Editors' take: There are few things better than a good game of no-limit Texas Hold'em. One of them is a free game of no-limit Texas Hold'em. Heads Up: Hold'em HD for the iPad is a surprisingly polished title that offers 1-versus-1 competition (more would be nice, obviously, but beggars can't be choosers) against the CPU or a friend--someone you can hand your iPad to when it's his turn, or someone who has his own iPad or iPod. (Heads Up supports wireless play via Bluetooth.)
A new report from market research firm NPD Group crowns iPhone and iPod Touch users the winners when it comes to downloading Web content on a device other than a computer.
According to the report, "Entertainment Trends in America," 16 percent of Americans 13 years and older use devices other than home PCs to download content from the Internet. Three-quarters of iPhone and iPod Touch users are downloading music, video, and applications from the Web. In comparison, NPD said that 19 percent of game console owners and 17 percent of Blu-ray set-top product users downloaded content from the … Read more
Editors' take: We liked the movie, but didn't bother with the tie-in game that debuted on the iPhone late last year. Why? We find most action titles a bit too claustrophobic on the small screen. But if it's on an iPad and features updated HD graphics, just show us where to sign up. This combat-packed trip to Na'vi will cost you $9.99.
Rhapsody's iPhone and iPod Touch app is out of beta, and version 2.0 of the software comes with at least one key advantage over the competitors: it's the first major music service to cache music on the device for offline playback. The capability is limited in that it only lets you save playlists, not individual songs, albums, or artists. However, it's a big step forward for those who prefer an all-you-can-eat approach to an a la carte model, which has become even less financially appealing with many popular songs selling for $1.29 apiece.
Of course, … Read more
With Apple not leaking a whisper of evidence as to whether it plans to bring any sort of music subscription service to iTunes, iPhone and iPod Touch owners have had to rely on third-party apps to fulfill their dreams of unlimited, on-demand tunes. However, there has been one big caveat: the available services relied solely on streaming, which means mobile Touch users and airborne (or underground) iPhone users were out of luck. Until now.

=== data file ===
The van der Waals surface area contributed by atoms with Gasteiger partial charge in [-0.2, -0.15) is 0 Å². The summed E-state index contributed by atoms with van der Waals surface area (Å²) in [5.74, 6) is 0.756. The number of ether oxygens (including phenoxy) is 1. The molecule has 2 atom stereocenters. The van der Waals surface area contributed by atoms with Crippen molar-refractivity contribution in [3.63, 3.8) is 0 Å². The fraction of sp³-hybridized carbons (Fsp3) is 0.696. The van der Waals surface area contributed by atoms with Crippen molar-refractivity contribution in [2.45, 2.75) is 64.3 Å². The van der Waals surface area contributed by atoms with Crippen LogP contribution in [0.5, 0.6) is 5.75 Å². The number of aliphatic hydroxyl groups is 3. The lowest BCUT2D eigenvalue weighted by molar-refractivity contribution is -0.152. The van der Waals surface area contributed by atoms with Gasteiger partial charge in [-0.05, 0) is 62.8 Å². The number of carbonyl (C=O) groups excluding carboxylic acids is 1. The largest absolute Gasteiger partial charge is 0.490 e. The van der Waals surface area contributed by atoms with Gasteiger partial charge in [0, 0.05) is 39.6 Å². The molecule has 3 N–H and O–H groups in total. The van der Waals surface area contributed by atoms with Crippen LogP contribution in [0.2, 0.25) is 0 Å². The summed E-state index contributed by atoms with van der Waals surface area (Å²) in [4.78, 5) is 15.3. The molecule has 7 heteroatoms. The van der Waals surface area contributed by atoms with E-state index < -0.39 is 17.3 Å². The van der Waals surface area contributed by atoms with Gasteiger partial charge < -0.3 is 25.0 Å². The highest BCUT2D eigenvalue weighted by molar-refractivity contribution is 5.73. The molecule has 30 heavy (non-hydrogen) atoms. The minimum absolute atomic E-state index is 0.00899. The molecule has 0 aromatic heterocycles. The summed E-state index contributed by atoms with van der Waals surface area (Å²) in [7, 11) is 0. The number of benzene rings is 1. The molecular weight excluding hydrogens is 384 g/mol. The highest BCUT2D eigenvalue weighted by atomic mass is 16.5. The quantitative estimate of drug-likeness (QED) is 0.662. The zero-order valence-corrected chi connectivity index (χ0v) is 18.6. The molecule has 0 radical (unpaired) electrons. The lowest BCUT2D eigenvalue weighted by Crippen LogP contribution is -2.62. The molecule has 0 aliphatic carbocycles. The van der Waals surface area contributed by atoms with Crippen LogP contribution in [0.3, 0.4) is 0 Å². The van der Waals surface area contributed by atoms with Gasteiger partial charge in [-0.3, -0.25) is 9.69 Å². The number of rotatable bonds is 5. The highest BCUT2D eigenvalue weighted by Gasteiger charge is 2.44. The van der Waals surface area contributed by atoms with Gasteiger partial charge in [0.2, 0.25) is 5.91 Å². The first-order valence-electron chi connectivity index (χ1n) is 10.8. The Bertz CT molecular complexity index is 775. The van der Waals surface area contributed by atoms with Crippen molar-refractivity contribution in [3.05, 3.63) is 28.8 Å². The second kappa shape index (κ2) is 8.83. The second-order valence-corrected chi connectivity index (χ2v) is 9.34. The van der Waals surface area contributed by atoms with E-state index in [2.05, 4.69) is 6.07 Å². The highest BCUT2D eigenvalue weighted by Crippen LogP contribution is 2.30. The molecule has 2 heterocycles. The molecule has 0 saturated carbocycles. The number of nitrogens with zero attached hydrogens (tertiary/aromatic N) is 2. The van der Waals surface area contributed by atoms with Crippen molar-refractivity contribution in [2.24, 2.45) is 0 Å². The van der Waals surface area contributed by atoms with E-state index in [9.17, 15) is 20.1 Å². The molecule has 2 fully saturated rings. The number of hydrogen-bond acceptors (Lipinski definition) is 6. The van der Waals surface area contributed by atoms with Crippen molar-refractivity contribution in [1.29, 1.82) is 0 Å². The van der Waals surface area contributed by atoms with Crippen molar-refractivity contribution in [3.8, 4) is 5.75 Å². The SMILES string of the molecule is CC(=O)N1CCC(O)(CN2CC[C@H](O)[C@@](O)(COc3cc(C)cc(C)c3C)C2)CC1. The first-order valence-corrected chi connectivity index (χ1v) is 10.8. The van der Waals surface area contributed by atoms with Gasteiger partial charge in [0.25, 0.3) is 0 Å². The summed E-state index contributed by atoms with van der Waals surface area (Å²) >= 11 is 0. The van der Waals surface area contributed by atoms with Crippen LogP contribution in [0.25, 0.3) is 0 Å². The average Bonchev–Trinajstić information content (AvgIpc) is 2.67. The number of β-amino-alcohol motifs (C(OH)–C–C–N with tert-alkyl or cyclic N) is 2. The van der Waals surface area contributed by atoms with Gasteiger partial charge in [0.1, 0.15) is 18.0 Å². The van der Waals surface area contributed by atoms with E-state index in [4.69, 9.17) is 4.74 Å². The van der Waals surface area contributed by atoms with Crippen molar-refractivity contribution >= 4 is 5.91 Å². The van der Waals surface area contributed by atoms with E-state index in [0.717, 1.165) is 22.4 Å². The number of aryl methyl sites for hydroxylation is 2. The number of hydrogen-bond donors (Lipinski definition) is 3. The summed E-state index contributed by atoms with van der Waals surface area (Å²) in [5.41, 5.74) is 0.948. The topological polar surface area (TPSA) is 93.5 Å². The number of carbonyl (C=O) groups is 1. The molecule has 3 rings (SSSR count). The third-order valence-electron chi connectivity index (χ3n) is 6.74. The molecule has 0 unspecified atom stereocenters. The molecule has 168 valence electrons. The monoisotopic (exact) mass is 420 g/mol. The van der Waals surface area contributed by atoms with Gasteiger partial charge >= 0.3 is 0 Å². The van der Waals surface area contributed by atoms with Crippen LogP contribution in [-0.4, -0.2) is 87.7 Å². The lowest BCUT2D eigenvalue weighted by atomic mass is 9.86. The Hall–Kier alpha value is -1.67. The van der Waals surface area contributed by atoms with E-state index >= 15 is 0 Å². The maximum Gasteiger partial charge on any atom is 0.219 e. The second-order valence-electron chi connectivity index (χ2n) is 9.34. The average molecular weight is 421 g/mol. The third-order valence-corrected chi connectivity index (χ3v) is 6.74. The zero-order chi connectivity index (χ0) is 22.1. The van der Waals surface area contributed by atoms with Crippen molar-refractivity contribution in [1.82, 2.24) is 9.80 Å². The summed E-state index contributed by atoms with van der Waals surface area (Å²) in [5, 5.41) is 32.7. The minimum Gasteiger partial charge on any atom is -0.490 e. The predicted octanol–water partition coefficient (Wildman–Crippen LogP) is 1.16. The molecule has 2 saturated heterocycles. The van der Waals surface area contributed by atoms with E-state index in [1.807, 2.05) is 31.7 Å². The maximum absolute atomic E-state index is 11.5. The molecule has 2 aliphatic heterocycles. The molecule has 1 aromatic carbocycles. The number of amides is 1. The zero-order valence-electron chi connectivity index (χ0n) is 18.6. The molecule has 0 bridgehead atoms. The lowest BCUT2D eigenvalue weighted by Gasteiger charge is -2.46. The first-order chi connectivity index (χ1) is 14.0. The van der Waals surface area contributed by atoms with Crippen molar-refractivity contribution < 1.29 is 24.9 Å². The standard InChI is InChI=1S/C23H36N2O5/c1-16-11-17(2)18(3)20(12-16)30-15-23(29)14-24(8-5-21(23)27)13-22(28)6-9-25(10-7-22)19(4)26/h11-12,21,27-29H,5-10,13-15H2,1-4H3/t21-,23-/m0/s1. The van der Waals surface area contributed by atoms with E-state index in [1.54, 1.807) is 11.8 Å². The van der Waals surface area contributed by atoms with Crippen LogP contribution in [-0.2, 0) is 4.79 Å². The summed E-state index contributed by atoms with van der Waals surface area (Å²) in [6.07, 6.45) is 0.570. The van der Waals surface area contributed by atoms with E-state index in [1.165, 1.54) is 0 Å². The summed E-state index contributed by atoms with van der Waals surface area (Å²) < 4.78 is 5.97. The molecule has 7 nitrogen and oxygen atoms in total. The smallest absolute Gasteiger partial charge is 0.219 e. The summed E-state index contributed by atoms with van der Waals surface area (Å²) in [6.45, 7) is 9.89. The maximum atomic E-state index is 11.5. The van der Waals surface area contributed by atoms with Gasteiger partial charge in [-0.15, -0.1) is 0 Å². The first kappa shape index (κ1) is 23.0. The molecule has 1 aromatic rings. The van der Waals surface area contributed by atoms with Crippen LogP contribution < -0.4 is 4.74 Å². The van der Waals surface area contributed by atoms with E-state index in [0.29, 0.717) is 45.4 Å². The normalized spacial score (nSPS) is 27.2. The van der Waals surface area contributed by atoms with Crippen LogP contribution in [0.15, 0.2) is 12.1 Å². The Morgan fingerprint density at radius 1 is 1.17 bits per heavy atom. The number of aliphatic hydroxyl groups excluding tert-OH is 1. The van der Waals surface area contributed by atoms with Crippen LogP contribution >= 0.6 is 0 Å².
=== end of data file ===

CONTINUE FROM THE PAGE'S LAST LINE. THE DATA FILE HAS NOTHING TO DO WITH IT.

Rhapsody's iPhone and iPod Touch app is fresh out of beta, and version 2.0 of the software comes with at least one key advantage … Read more
Having survived the crucible that is Apple's App Store approval process, CoPilot Live HD has become the first available iPad-specific GPS application. The app is a reworking of the iPhone version of the CoPilot Live app for iPhone, featuring a revised interface that takes better advantage of the iPad's larger screen.
The app features 2D and 3D maps of North America stored locally on the device, so users won't need to maintain a data connection while navigating from point A to B. However, the app will need to make use of the iPad's GPS antenna for … Read more
Hot on the heels of TomTom's European announcement of the new GO Live 1000 GPS and its WebKit-based OS comes word that the GPS manufacturer is looking to get in on the app store game. According to an interview with TomTom CEO Harold Goddijin over on Pocket-lint, TomTom's app store should add flexibility to future TomTom devices, as well as bring the "TomTom experience" to other platforms.
A few weeks back we put together some screenshots of games on the iPhone versus their iPad iterations. It was a resounding hit with the exception of our execution, which was to shoehorn the lovely, full-size comparisons into a little under 600-pixel-width screens. To make amends for this, we're giving it another go. But this time we're taking a look at some popular non-game applications, as well as bringing it to you in pixel-for-pixel goodness.